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What’s Selling: Peaches – Savannah, GA

After three fruitful years as a one-stop online boutique, Peaches is opening its first brick-and-mortar store in Savannah, GA, this fall.

After three fruitful years as a one-stop online boutique, Peaches is opening its first brick-and-mortar store in Savannah, GA, this fall. Partnering with another independent, woman-owned business that specializes in fine linen, interiors and monogramming, Peaches owner Rebecca Bustinduy anticipates more sweet success.   

“We’re not just selling clothing, toys and books,” she says. “We’re creating a beautiful lifestyle each customer can experience when they shop with us.”

The bi-level retail space will include Peaches’ well-curated assortment of high-end clothing and gifts from brands like Rachel Riley, Petit Bateau and Little English on the first floor that complement the selection of linens and home interiors upstairs. “This concept will provide a nice overlap between our brands, inspiring and satisfying customers whether they’re shopping for clothing, customized gifts or children’s interiors,” Bustinduy says, adding that there will be many opportunities for personalizing product. “It’s a great way to hold onto customers as long as possible.”

Bustinduy has already tested the local market with a few holiday pop-ups. “The response was phenomenal,” she reports. “I’m excited to not only reach more Savannah shoppers but tourists that can continue to shop with us online.” Bustinduy adds, “We want to keep customers coming back for years to come!” —Aleda Johnson

How’s business? It’s going well. As the landscape grows more competitive, we’ve been putting a lot of effort into offering an exciting experience that keeps us ahead of the curve. For instance, we’re completely overhauling our website. There was nothing necessarily wrong with it, but we saw room for improvement. For example, we’re going to be rolling out a new feature where customers can shop by theme at a glance. Our custom monogram option is also quite popular online for an easy one-click shopping experience that customers love. It’s just part of our constant effort to do better for our customers.

Who is the Peaches customer? We have a large local following, but the majority of our online sales come from major metropolitan areas like New York, Chicago, Dallas and San Francisco. Our core demographic is modern parents who shop at upmarket boutiques like Net-A-Porter. So we try to simulate that same luxurious experience when it comes to shopping for their kids.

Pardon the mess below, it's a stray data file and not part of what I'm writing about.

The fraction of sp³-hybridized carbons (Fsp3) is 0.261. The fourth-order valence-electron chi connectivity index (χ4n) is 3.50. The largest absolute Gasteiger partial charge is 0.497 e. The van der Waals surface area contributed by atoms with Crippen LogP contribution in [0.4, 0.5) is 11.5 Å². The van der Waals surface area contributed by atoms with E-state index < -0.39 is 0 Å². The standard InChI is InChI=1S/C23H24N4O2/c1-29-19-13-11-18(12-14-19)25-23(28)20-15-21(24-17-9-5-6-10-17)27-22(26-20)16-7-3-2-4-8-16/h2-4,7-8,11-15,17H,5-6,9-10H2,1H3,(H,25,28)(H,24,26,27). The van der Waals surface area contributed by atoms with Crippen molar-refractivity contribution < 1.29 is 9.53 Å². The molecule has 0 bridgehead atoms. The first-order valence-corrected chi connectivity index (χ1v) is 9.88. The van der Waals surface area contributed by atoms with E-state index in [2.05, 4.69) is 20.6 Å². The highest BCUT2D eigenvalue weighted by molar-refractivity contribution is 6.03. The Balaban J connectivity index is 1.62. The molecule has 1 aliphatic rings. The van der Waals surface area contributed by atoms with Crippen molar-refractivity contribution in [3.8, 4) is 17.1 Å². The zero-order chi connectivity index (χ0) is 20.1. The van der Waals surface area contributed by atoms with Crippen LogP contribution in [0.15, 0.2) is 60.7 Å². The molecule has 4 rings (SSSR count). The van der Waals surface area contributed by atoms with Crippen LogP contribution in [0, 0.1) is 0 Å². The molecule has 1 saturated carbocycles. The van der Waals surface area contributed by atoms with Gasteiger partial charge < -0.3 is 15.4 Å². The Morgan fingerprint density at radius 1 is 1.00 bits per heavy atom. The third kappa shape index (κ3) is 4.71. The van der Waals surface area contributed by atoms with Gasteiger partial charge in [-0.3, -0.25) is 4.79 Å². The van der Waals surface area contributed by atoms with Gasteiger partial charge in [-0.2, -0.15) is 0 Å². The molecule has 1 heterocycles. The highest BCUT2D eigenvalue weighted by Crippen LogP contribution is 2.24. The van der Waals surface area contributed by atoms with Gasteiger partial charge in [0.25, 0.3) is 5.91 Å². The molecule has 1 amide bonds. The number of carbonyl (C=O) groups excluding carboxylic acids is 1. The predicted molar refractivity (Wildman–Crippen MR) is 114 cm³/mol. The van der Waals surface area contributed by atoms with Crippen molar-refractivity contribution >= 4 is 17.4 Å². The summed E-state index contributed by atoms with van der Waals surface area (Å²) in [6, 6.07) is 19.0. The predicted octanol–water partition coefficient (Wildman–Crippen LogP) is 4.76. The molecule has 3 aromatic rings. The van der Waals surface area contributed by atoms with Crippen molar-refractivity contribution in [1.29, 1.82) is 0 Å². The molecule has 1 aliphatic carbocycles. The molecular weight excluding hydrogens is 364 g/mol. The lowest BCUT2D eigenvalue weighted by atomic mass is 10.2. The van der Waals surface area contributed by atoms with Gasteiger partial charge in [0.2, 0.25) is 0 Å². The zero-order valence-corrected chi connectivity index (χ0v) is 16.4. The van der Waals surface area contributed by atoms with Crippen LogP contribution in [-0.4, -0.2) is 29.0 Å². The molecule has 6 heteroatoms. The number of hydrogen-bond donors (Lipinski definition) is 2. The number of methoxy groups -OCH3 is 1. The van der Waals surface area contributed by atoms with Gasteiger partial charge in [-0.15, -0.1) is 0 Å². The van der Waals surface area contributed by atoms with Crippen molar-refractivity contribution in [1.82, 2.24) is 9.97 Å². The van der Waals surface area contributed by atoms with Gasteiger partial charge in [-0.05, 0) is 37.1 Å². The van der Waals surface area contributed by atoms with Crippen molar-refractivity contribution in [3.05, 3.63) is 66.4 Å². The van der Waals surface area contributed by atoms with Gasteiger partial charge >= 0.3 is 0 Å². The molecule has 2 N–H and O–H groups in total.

What are some of your best-selling brands? Rachel Riley has done incredibly well because of the British royal family. Whatever Prince George and Princess Charlotte wears becomes instantly popular among parents. Lullaby Set is another tremendous asset. Even as an old-school brand that could’ve been wary of an online-only store, they’ve been nothing but supportive since day one. Little English is another top seller with moms regularly direct messaging us on Instagram looking for specific pieces. And when it comes to toys and plush, Bunnies By the Bay and Melissa & Doug have been killing it.

What are some popular trends of late? Anything that can be monogrammed. Not being from the South, I didn’t realize how big monogramming was here. It creates an instant heirloom, adds a sense of significance and makes for a meaningful gift. For example, we do a lot of monogrammed blankets, and Lands Downunder makes the yummiest throws ever for nursery. A kid will have that blanket forever!

What are you looking to add to the mix? We’re always looking for fresh, new brands—the kind that no one else carries. Colorful and beautiful giftables are always on my radar, but customers have also asked for easy, everyday outfits they can just throw in the wash. So it’s really a balance between special items and reliable core pieces. 

What’s the most important lesson you’ve learned since launching Peaches? You can’t be everything to everybody. There will always be something someone else has that you don’t—and that’s okay! There will also be times you’re disappointed with a decision you made. At the end of the day, it’s important to remember everything happens for a reason, and you should always be proud of the brands you carry and the customers who continue to support you.

Any other advice for fellow retailers? Hire out what you’re not good at. It’s really hard as a small business owner because you’re used to covering all the roles yourself, but there’s just not enough time in the day. It’s scary to relinquish control, but hiring out my weaknesses has been life-changing. We’ve found some fantastic people, and it’s really helped grow the business more efficiently.

Where do you see Peaches in five years? To start, I’m really excited to see the reception we get this fall at the store. We’re also planning on more traveling pop-ups up the coast, probably starting with an exciting summer series. Anything to get face time with our customers is of utmost importance.


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